Israeli authorities on Wednesday finally okayed to increase the number of work permits for Palestinians from the Gaza Strip after a security delay.
Now, an additional 2,000 workers will be able to enter Israel for employment. The decision was made following an assessment of the security situation, according to COGAT - the Defense Ministry body responsible for civil affairs in the Palestinian territories.
“All the latest civil measures regarding the Gaza Strip are dependent on the continued maintenance of stable security over time, and their expansion will be considered in light of the situation as evaluated,” COGAT said in a statement.
The ministry has signed off on the tentative plan to raise the number of Gaza permits last week, but after militants fired a rocket toward Ashkelon shortly after 3am on Saturday, Defense Minister Benny Gantz ordered the increase frozen.
The rocket, the first from Gaza since April, was intercepted by the Iron Dome aerial defense system. Israeli military aircraft struck a number of Hamas targets in the Strip in response.
Following the May 2021 war between Israel and Palestinian militants in Gaza, it was agreed, under the auspices of multiple mediators, that 30,000 Gazan workers would be allowed to work in Israel, but "the process of issuing entry permits by Israeli authorities is progressing very slowly, contrary to what was agreed upon,” said Sami al-Amasi, head of the Palestine General Federation of Trade Unions in Gaza, before Saturday’s events.
Amasi said media coverage of Israeli easements toward Gaza, most notably the latest planned increase in the number of work permits, “greatly exaggerates” what is actually happening on the ground.
“The highest number of permits obtained by workers to date is 12,000, but the actual number of those who left for Israel, including ‘merchants,’ is far less than that as many permits are being suspended on a daily basis,” he said.
So-called merchant permits are easier to obtain but also more costly to the worker.
The alleged Israeli easements, according to Amasi, “aim only to address the Western media and portray Israel as the generous side that seeks to help the residents of Gaza, especially since U.S. President Joe Biden is visiting the region soon.”
Experts say that even if 14,000 Gazans entered Israel for work every day, it would not be enough to make a significant contribution to Strip’s ailing economy due to overlapping financial and political crises.
“Since the resumption of issuing work permits to Israel, there has been no improvement in any of the economic indicators or in the living conditions of the Gaza residents,” said economist Mazen Alijla.
Alijla attributes the economic standstill to the serious and structural difficulties that have accumulated in Gaza over the past 15 years, because of both the Israeli-Egyptian blockade and the internal Palestinian division between the Strip and the West Bank.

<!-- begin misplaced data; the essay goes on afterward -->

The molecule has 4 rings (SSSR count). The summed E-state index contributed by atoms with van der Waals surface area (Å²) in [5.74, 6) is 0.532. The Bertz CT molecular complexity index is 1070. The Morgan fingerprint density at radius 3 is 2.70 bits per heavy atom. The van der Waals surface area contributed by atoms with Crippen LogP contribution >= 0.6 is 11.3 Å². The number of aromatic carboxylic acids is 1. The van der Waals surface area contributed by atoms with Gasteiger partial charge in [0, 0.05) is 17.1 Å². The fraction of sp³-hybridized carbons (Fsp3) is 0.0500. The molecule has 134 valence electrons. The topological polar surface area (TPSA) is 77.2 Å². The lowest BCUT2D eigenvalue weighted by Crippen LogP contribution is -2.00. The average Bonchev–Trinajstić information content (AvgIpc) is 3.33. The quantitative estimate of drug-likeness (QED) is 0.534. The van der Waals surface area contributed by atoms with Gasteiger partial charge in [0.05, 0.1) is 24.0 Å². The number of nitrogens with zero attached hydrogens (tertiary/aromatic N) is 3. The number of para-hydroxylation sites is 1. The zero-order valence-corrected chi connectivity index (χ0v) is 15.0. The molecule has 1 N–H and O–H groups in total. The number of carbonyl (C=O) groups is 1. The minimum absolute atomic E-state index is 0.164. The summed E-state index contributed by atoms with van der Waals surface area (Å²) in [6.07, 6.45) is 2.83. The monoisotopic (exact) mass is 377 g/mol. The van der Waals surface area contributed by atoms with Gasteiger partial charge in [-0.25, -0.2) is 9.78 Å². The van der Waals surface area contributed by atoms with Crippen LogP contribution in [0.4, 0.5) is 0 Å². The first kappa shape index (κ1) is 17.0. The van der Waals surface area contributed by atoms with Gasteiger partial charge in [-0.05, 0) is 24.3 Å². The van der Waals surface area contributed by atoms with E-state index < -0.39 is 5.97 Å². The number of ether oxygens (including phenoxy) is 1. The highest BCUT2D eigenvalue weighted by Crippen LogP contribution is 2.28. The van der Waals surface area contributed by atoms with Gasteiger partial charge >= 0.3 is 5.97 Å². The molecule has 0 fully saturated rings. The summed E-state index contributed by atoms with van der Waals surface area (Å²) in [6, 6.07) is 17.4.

According to a fact sheet released by Al Mezan Center for Human Rights last Tuesday, titled “15 Years Too Long,” during 15 years of Israeli blockade on the Gaza Strip, “the living conditions of Gaza residents have deteriorated significantly: In 2021, the poverty and unemployment rates stood at 53% and 47%, respectively, while the food insecurity rate was 64%.”
“Palestinians’ freedom of movement has been severely restricted,” the report continues. “Between June 14th, 2007 and June 14th, 2022, they [Israeli authorities] arbitrarily arrested 204 Palestinians, including 48 higher education students and employees enrolled in external training courses and colleges and 85 merchants.”
Human Rights Watch is also critical of Israel.
“Israel’s sweeping restrictions on leaving Gaza deprive its more than 2 million residents of opportunities to better their lives,” Human Rights Watch said in a report released last Tuesday, on the 15th anniversary of the 2007 closure.
“The closure has devastated the economy in Gaza, contributed to fragmentation of the Palestinian people, and forms part of Israeli authorities’ crimes against humanity of apartheid and persecution against millions of Palestinians,” the report continues.
Omar Shakir, Israel and Palestine director at Human Rights Watch, said, “Israel, with Egypt’s help, has turned Gaza into an open-air prison. As many people around the world are once again traveling two years after the start of the COVID-19 pandemic, Gaza’s more than 2 million Palestinians remain under what amounts to a 15-year-old lockdown.”
Alijla said that the only way for the Strip’s economy to noticeably improve would be “to first, end the Palestinian division at first because, without an effective political framework that has a vision for economic development and sets policies to achieve this vision, any opportunities or resources will be wasted.
The second requirement for progress would be “to end the Israeli blockade and restrictions on the Gazan economy, resources, and freedoms of residents,” Alijla said.
The story is written by Sanaa Alswerky and reprinted with permission from The Media Line